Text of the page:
Page 36 - Jewish Book Annual Volume 6 (1947-1948)

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JEWI SH BOOK ANNUAL
26
Jabotinsky's conception of a nation
by Dr. Oscar K. Rabinowicz
(New York, Beechhurst, 1946).
The fourth chapter of
Suitors and suppliants
by Stephen Bonsai,
(New York, Prentice-Hall, 1946) who was aide to Colonel House
and confidential interpreter to President Wilson at Paris, is
devoted to “The Zionist and Ben Israel.” I t furnishes an intimate
account of Zionist aspirations in Palestine as they were considered
in the days when the Versailles treaty was in the making. The
informal biography of
Franklin D. Roosevelt
by Alden Hatch
(New York, Holt, 1947) mentions several interesting instances
showing the late president’s intimate knowledge of biblical refer-
ences to Palestine. When his plane flew over Palestine, Roosevelt
ordered the pilot to fly low. He recognized all the landmarks,
although he had never before been to Palestine. “You know this
country as though you were raised here,” one of his co-travelers
exclaimed. “ So I do,” was Roosevelt’s answer. I t also tells of
Roosevelt’s conference with King Ibn Saud, ruler of Saudi Arabia,
on the Palestine issue. Roosevelt desired to secure the King’s
approval of greater Jewish immigration to Palestine. Failing
that, he wanted the King to remain neutral. Ibn Saud met these
suggestions with a courteous but adamant refusal. Neu tral is
certainly not the position of the spokesman for the Ihud Associa-
tion of Palestine, whose written and oral testimony before the
Anglo-American Committee of Inquiry is contained in
Palestine
,
a
bi-national state
(New York, Ihud Association of Palestine, 1946).
I t also includes a letter to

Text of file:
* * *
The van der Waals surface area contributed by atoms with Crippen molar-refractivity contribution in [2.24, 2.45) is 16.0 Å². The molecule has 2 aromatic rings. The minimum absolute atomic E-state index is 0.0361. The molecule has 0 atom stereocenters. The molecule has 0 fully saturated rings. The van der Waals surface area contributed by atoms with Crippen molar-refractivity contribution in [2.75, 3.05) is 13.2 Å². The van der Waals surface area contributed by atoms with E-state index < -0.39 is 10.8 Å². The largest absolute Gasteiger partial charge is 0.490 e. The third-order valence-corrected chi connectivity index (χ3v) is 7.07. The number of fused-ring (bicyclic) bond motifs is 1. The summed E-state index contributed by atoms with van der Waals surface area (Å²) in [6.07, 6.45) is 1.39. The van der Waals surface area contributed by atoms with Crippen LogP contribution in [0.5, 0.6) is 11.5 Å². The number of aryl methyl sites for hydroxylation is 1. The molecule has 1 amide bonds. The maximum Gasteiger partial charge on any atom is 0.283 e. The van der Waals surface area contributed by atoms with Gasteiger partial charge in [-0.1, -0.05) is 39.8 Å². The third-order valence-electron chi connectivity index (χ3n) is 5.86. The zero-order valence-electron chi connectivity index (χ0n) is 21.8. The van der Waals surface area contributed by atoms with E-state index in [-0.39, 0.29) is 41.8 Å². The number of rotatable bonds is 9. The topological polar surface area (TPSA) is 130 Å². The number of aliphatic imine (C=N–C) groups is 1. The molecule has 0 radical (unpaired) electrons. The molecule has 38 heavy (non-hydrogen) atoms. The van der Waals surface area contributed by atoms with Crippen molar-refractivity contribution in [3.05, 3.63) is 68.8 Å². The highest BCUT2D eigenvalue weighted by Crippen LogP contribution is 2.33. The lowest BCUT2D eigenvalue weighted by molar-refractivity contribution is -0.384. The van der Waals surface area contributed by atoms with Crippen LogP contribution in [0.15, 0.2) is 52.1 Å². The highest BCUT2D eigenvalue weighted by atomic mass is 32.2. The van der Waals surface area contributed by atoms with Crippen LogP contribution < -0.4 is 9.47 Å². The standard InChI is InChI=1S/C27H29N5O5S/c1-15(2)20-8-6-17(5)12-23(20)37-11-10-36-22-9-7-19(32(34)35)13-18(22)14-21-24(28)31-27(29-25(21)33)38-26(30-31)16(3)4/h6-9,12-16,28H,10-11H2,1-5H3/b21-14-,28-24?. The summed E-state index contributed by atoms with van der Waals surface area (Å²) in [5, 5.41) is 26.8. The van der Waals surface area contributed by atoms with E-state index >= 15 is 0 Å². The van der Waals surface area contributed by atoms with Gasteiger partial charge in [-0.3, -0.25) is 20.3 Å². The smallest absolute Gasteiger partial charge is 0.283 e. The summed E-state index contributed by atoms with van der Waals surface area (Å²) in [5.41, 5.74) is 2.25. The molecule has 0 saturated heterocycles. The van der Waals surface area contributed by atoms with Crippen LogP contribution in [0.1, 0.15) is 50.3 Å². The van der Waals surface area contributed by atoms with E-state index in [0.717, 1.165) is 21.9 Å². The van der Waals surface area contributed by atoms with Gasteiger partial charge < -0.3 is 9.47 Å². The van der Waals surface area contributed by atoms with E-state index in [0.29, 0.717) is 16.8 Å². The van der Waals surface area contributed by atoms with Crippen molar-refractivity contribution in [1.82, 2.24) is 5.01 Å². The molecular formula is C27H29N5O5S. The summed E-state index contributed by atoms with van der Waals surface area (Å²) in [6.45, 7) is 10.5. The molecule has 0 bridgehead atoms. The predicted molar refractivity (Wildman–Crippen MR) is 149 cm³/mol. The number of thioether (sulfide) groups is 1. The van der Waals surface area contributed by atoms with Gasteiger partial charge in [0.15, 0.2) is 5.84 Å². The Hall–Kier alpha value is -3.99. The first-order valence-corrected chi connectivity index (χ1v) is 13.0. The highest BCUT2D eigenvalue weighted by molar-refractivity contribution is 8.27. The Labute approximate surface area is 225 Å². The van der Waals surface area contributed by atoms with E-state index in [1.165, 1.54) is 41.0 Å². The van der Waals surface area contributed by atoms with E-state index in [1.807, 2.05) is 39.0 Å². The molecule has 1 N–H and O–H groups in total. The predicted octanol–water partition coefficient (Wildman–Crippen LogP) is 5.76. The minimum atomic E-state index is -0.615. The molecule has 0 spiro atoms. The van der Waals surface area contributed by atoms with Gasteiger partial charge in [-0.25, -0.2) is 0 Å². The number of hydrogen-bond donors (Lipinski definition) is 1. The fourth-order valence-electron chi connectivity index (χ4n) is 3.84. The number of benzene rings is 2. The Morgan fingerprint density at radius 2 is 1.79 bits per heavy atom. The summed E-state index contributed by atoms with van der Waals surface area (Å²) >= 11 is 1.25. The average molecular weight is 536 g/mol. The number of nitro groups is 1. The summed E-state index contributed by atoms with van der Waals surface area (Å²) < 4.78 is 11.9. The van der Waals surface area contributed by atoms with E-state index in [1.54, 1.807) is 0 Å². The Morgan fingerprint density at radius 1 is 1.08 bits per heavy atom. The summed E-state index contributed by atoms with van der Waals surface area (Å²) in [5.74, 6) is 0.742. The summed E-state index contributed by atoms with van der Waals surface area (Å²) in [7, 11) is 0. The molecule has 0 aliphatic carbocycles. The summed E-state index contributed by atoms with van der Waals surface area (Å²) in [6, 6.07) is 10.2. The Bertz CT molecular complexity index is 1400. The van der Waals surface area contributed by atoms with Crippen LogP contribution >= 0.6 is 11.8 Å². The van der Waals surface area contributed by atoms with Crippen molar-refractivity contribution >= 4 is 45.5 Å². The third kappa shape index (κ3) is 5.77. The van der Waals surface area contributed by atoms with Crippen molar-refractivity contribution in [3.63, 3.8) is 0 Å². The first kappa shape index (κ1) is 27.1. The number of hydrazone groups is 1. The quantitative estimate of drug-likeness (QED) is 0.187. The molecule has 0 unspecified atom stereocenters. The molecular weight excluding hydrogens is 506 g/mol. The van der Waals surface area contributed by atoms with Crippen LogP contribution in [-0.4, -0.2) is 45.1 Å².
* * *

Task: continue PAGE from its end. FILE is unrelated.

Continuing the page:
The New York Times
and an NBC
broadcast by Dr. J. L. Magnes.
The economic aspects of contemporary Palestine is presented
in
The revival of Palestine
by Joshua Ziman, with an introduction
by Dr. Abraham Granovsky (New York, Sharon Press, 1946).
I t is a diligent and careful study based on available material,
properly correlated to give a comprehensive picture of the result
of an enterprise unparalleled in the whole world, the Jewish up-
building work in Palestine during the last sixty years. Every
phase of Jewish economy is presented with accounts and figures
on population increase, land and water development, agriculture,
industry, commerce, trade, health, education, etc. I t also tells of
the part tha t Arabs have played in Palestine’s growth and how
their numbers and achievements have been directly dependent
upon Jewish contributions to the land advancement. The revival
of Palestine as described by Mr. Ziman would not have been pos-
sible without the efforts of the Zionist movement.
To make the history, aims and achievements of Zionism better
known in this country, the Zionist Organization of America issued
an American edition of
The Zionist movement
by Israel Cohen